Sentimental Journey, Winter Journey

   22 July 2009, terribly early in the morning

Sentimental Journey, Winter Journey

My copy of Sentimental Journey, Winter Journey arrived yesterday. It was leaning against the door to our condo when Shima and I arrived home. I honestly wasn’t completely sure it would make it to me.

Nobuyoshi Araki is one of Japan’s most infamous photographers. I first saw his work in a Phaidon book Martha bought me, which collected together photographs of some of the best photographers in the world. Araki was featured. The photographs Phaidon picked to showcase were the sorts of photos he is most well known for: nudes and Japanese rope bondage. I had mixed feelings about Araki for a long time. In my mind he was little more than a pornographer. Some of his photos were interesting, but many really didn’t seem particularly good, especially outside of the contexts of the books they were made for. I think my opinions of his work changed after I watched Arakimentari, a documentary about the man. In the film, a reasonable amount of time is spent discussing Sentimental Journey, Winter Journey.

The book is split into two sections. The first section features a selection of photographs from a book Araki made on his honeymoon with his wife Yoko, called Sentimental Journey. (This book is incredibly rare. Apparently it was self-published, and only 1000 copies made.) This section is predominently filled with photos of Araki’s wife, clothed and unclothed, before the two have had sex or after. (Ruffled sheets and other elements in a scene hint at what has transpired between two photos.) The next section of the book is quite different. The Winter Journey is about the death of Araki’s wife in 1990 to cancer. The photographs are unlike anything else i’ve seen by Araki. Photographs are all marked with the date, and look like they were shot with some cheap consumer camera. There is a snapshot aesthetic to them all. Many of the photos are of the skyline or his wife’s cat. It’s very repetitive, and gives one the feeling of being on a forced march. We see photos leading up to Yoko’s death, of her death, and Araki’s life after her death. The last photo is both brilliant and simple. What’s impressive about this portion of the book is that the photos aren’t technically good at all, but when taken as a body of work they become something stunning.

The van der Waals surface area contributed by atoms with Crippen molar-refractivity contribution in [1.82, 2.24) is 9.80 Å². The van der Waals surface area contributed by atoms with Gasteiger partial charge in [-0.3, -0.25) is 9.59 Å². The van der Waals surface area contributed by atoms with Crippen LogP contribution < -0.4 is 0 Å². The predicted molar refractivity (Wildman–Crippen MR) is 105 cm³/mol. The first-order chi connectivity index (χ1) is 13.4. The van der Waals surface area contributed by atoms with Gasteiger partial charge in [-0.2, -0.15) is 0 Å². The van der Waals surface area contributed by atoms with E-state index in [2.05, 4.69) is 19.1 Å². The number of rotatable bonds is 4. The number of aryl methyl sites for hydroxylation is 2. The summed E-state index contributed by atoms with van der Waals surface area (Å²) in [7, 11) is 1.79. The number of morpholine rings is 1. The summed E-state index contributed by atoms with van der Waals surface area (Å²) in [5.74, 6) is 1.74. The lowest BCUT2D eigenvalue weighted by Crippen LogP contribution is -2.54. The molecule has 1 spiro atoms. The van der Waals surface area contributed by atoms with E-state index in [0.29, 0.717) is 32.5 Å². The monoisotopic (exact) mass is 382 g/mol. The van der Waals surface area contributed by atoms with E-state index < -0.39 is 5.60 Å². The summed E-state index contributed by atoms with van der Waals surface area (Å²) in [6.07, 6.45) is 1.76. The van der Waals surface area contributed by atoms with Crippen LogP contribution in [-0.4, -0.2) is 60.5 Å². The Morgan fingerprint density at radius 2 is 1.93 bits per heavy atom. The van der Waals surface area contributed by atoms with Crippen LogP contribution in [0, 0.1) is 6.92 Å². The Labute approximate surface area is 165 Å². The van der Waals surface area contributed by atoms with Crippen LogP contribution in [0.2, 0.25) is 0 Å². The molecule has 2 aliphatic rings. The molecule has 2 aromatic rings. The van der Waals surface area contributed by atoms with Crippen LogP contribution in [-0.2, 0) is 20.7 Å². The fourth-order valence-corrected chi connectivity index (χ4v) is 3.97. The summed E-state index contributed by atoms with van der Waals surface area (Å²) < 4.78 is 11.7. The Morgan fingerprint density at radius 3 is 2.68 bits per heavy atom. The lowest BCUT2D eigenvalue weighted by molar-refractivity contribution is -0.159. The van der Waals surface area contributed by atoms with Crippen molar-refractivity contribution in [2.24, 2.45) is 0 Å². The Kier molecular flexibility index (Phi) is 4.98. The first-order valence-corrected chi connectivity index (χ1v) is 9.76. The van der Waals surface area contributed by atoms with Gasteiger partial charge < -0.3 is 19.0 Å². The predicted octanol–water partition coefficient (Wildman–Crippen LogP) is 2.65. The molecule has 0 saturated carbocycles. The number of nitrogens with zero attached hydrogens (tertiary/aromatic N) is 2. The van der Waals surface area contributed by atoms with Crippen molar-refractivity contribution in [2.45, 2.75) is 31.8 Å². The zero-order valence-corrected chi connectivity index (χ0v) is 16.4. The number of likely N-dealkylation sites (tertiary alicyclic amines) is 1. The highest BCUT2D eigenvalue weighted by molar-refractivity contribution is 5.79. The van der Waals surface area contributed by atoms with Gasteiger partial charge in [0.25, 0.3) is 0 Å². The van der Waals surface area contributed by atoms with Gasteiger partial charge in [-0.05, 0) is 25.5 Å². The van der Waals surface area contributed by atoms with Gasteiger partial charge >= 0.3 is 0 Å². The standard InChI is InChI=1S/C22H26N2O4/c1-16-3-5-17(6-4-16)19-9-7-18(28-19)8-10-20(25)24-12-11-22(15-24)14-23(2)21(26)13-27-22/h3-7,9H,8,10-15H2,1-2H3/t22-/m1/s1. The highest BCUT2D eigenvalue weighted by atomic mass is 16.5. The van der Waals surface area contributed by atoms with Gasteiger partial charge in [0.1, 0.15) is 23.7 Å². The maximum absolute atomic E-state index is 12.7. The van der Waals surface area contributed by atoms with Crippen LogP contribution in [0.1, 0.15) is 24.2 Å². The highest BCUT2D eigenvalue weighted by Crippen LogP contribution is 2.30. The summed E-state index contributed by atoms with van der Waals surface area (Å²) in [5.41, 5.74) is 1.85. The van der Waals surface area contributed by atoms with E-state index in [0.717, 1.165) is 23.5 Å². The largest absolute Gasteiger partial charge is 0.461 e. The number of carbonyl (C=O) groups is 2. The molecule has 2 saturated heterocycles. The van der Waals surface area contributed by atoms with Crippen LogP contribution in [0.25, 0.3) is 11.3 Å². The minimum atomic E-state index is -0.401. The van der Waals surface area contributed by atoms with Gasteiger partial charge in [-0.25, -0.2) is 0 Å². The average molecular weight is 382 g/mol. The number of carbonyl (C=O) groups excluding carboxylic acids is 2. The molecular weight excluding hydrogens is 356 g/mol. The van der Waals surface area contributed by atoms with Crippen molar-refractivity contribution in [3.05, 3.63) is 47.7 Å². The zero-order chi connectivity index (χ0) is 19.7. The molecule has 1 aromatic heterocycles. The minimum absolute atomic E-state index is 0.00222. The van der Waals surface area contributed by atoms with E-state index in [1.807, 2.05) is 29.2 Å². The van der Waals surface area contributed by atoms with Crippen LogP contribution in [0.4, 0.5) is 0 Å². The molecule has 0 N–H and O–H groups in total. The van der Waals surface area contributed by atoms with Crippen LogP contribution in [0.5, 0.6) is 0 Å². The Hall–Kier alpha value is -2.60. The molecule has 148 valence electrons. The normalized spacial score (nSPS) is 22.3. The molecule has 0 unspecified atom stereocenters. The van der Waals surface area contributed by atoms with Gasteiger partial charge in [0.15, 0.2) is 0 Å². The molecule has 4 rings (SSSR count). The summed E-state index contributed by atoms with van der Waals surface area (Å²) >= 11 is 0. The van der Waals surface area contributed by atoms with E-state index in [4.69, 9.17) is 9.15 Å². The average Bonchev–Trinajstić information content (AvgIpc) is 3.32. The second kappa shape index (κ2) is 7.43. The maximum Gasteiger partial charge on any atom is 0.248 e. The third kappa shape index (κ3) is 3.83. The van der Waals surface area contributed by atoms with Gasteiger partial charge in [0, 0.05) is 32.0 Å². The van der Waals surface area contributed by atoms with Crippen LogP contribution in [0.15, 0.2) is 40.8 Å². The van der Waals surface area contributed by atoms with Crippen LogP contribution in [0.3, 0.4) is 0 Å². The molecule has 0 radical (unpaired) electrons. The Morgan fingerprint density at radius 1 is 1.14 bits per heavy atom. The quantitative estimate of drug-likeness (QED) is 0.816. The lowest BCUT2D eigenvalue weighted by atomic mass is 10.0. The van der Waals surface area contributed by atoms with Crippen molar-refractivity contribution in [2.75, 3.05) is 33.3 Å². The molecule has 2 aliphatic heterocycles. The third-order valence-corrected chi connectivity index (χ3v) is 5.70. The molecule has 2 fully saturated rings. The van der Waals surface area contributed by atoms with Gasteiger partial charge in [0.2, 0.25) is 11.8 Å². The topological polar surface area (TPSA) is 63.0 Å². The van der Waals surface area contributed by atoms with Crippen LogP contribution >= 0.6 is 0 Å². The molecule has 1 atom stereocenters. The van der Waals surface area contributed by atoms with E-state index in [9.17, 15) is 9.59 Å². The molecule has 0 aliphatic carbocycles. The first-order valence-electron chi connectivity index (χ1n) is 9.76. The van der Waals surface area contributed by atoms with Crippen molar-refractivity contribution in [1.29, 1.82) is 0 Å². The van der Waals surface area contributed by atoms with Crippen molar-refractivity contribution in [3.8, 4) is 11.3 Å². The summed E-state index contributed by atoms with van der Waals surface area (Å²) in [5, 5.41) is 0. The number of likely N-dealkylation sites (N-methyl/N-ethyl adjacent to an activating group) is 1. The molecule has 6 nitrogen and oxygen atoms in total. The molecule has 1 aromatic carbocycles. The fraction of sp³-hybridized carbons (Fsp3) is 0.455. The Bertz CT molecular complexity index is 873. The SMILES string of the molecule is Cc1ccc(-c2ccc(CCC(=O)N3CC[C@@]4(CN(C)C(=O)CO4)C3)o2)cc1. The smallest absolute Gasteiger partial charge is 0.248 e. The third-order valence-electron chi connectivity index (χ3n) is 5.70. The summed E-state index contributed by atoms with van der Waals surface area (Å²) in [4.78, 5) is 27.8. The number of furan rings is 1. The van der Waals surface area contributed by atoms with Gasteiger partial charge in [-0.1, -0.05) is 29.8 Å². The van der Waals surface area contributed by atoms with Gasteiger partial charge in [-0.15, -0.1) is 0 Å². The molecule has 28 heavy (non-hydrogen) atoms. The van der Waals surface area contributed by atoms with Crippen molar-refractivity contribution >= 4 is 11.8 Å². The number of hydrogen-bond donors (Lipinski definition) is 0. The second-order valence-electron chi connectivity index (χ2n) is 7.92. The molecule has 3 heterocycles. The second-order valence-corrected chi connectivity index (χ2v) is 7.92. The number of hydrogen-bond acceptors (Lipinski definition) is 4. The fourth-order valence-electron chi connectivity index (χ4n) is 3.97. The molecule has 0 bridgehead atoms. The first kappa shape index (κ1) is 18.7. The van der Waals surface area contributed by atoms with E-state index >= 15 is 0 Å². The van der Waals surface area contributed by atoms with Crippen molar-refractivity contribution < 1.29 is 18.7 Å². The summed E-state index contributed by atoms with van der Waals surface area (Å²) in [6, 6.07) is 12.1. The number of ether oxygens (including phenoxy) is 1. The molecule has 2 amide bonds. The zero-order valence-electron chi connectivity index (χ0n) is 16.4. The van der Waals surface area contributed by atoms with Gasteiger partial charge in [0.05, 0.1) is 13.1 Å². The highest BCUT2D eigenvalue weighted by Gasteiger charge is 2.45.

I bought this book from Japan Exposure for ¥3,990 plus shipping. The shipping was expensive, but compared to the prices I was seeing for the book in North America it was a steal. (One reason I didn’t expect to get the book was because I thought the price was a mistake.) The book is completely in Japanese, but another reviewer seems to have translated the important captions.

I can’t recommend the book enough. (And i’m not alone here.)

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